nixon always used to say it's always about ohio. >> that's a great intern nation. unkanne. >> it sounds a loot like walter cronkite, too. it's like pennsylvania was in the early days, but once we were more of a continental country, ohio is like the center of the pinwheel that the rest of the country resolves around. it touches the east and midwest and south. it has people from all over the country. it's always been the place where new products are tested. it's no accident procter & gamble are based in ohio. a lot of republican presidents came from ohio, so it's sort of the home of republican party, which is why no republican has ever won without winning ohio. if the democrats can deny ohio to the republicans, that's always been a likely source of victory. the same is true this year. i think paul ryan was picked
primarily because as he himself said, he was a catholic deer hunter. that's the phrase he used to describe himself. paul ryan mixed the conservative catholic appeal with the sort of tea party appeal. that was where he was on paper. that's where the head of the ticket should have been, but mitt romney's not convincing either as a cultural candidate or so far as an economic candidate, which is why paul ryan has been asked to carry the load in ohio. if you look at all the polls, right now mitt romney's by consensus four or five points behind in ohio. if he loses ohio, i don't see how he can win. >> one of the things that interests me as a former ohioan is i think there's a strong group of people very upset with mitt romney. they think he is the candidate of the millionaire. on the other hand, you have a group that's very entrenched against obama. they believe that he's un-american and some of those uglier things. it's a place where they make the calculation of the lesser of two
evils. neither of these candidates really has a great affinity with ohioans. president obama lost the primary to hillary clinton. there's working class whites he struggled with. mitt romney is the capitalist who sent jobs overseas is a poor fit for the state as well. that's one of the things that's interesting to me. to that point, howard, i have another "60 minutes" clip to play for you and get your take on. >> is that fair to the guy who makes $50,000 and paid a higher rate than you do? >> it is a low rate. one of the reasons why the capital gains tax rate is lower is because capital has been taxed once at the corporate level, as high as 35%. >> so you think it is fair? >> yeah, i think it's the right way to encourage economic growth, to get people to invest, to start businesses, to put people to work. >> howard, there's mitt romney saying his 14% rate is perfectly fair, it's perfectly that it's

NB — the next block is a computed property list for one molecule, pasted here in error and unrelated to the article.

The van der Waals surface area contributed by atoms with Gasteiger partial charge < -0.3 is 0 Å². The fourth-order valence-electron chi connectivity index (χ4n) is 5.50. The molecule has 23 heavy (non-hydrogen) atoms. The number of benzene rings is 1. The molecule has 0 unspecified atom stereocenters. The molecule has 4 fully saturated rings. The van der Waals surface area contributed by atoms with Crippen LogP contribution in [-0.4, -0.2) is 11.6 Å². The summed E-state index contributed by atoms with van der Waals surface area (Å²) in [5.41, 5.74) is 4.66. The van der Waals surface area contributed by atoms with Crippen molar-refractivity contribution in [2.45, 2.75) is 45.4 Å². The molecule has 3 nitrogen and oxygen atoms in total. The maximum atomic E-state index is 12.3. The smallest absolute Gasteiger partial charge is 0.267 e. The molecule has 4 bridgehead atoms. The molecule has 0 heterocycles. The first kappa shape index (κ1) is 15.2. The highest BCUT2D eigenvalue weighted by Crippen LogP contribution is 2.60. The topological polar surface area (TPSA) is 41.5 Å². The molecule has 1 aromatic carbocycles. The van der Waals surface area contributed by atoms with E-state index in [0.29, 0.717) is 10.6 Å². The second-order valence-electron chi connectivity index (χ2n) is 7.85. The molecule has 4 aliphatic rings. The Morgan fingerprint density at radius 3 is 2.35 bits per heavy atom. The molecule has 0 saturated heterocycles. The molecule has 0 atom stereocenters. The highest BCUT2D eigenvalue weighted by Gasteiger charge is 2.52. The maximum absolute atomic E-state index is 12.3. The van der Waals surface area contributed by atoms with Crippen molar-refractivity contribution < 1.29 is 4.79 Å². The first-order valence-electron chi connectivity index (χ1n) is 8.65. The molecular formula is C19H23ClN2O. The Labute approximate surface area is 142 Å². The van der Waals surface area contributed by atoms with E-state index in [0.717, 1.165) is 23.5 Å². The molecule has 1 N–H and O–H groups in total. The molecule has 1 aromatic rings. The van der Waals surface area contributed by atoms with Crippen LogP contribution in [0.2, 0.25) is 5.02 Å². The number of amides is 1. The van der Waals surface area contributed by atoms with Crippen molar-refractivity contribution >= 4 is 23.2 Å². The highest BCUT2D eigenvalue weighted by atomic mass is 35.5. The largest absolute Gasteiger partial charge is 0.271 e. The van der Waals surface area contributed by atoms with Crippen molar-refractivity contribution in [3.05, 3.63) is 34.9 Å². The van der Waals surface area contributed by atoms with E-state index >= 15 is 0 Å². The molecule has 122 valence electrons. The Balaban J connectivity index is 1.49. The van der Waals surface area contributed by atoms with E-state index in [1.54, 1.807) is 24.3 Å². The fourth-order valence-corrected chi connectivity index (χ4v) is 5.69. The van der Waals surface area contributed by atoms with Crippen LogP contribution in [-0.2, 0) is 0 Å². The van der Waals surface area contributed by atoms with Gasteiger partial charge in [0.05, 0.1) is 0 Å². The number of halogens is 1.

lower than many middle class voters. this tax rate issue is a problem in ohio, isn't it? >> it really is. several weeks ago at the rel convention, i was talking to the republican pole ster that does a lot of focus groups. one ad in particular was done by one of the groups allied with the president. they put on an ad where the plant where therm asked to build a stage because bain capital was taking it over. once they built the stage, the bain guys stood on the stage and announced they were closing the plant. the workers said we didn't know we were building our own coffin. according to a republican, that ad alone killed romney in ohio. i think -- i was one of the many pundits who doubted whether a sort of class warfare type campaign could work, because bill clinton didn't run that way. the democrats generally hadn't
run that way. it turns out obama is running that way, and the reason he is running that way is because of mitt romney and the opportunities, the targets of opportunity that mitt romney keeps presenting to the obama people to work resentment, work the vein of resentment. they're doing it justifiably. mitt romney may have a point in theory about double taxation, and he might be right in theory about encouraging investment through capital gains tax cuts. it doesn't play to working people who are worried about the plant down the street closing. it just doesn't, and the obama people have a tough, new ad on now about the 47% saying that, hey, those are veterans, those are retirees and republicans. i think they've got romney on the run in ohio right now, and you can expect the obama campaign to keep the pedal to the metal from now to election day. >> howard, there's a papable sense among republicans, the most prominent republican voices
of frustration and maybe panic about where the presidential race is heading right now. it's interesting because the polling average is only about 3 or 4 points right now, the obama lead, but that's a steady, consistent lead we've seen all year. there was a story in politico over the weekend about potentially a few weeks from now the super-pacs and outside money groups that are at the heart of the financial advantage romney has over president obama maybe re-evaluating in october. if they think the promises haven't improved, shifting it back to win back the senate if they could and to hold the house, is there anything you pick up on? are you picking up on discussions take place on the republican side? >> yes, steve, and like you, i'm watching that very carefully. you can win with super-pacs or you can die with super-pacs, because they raent related to your campaign, they aren't tied to your campaign in certain respects. they can unplug any time they want to. i think i haven't totaled up the numbers but my anecdotal sense